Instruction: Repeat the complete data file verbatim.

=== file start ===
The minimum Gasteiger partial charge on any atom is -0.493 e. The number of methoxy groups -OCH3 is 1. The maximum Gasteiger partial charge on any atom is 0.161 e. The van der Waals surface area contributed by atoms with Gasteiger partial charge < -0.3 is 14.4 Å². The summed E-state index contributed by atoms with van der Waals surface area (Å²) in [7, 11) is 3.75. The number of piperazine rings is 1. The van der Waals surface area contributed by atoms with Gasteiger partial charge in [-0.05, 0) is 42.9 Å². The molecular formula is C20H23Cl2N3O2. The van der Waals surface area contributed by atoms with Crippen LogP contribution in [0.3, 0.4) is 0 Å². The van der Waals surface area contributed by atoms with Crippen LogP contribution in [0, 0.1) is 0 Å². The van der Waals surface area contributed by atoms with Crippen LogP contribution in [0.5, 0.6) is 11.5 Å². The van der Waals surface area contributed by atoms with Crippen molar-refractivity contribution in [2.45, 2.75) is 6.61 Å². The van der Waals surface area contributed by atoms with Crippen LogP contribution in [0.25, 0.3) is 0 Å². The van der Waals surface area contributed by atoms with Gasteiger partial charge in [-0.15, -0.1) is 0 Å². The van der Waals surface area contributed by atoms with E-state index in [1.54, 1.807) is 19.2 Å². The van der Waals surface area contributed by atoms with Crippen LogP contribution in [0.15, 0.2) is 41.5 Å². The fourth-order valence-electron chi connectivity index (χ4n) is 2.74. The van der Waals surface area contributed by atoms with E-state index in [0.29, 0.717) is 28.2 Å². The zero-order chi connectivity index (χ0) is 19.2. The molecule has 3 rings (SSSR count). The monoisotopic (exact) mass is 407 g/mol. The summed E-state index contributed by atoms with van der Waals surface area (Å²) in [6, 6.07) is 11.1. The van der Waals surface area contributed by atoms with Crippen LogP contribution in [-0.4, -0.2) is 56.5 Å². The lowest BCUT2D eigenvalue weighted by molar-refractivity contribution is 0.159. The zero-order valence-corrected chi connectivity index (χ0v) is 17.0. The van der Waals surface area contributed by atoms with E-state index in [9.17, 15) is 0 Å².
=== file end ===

The minimum Gasteiger partial charge on any atom is -0.493 e. The number of methoxy groups -OCH3 is 1. The maximum Gasteiger partial charge on any atom is 0.161 e. The van der Waals surface area contributed by atoms with Gasteiger partial charge < -0.3 is 14.4 Å². The summed E-state index contributed by atoms with van der Waals surface area (Å²) in [7, 11) is 3.75. The number of piperazine rings is 1. The van der Waals surface area contributed by atoms with Gasteiger partial charge in [-0.05, 0) is 42.9 Å². The molecular formula is C20H23Cl2N3O2. The van der Waals surface area contributed by atoms with Crippen LogP contribution in [0.3, 0.4) is 0 Å². The van der Waals surface area contributed by atoms with Crippen LogP contribution in [0, 0.1) is 0 Å². The van der Waals surface area contributed by atoms with Crippen LogP contribution in [0.5, 0.6) is 11.5 Å². The van der Waals surface area contributed by atoms with Crippen molar-refractivity contribution in [2.45, 2.75) is 6.61 Å². The van der Waals surface area contributed by atoms with Crippen LogP contribution in [0.25, 0.3) is 0 Å². The van der Waals surface area contributed by atoms with Gasteiger partial charge in [-0.15, -0.1) is 0 Å². The van der Waals surface area contributed by atoms with E-state index in [1.54, 1.807) is 19.2 Å². The van der Waals surface area contributed by atoms with Crippen LogP contribution in [0.15, 0.2) is 41.5 Å². The fourth-order valence-electron chi connectivity index (χ4n) is 2.74. The van der Waals surface area contributed by atoms with E-state index in [0.29, 0.717) is 28.2 Å². The zero-order chi connectivity index (χ0) is 19.2. The molecule has 3 rings (SSSR count). The monoisotopic (exact) mass is 407 g/mol. The summed E-state index contributed by atoms with van der Waals surface area (Å²) in [6, 6.07) is 11.1. The van der Waals surface area contributed by atoms with Crippen LogP contribution in [-0.4, -0.2) is 56.5 Å². The lowest BCUT2D eigenvalue weighted by molar-refractivity contribution is 0.159. The zero-order valence-corrected chi connectivity index (χ0v) is 17.0. The van der Waals surface area contributed by atoms with E-state index in [9.17, 15) is 0 Å².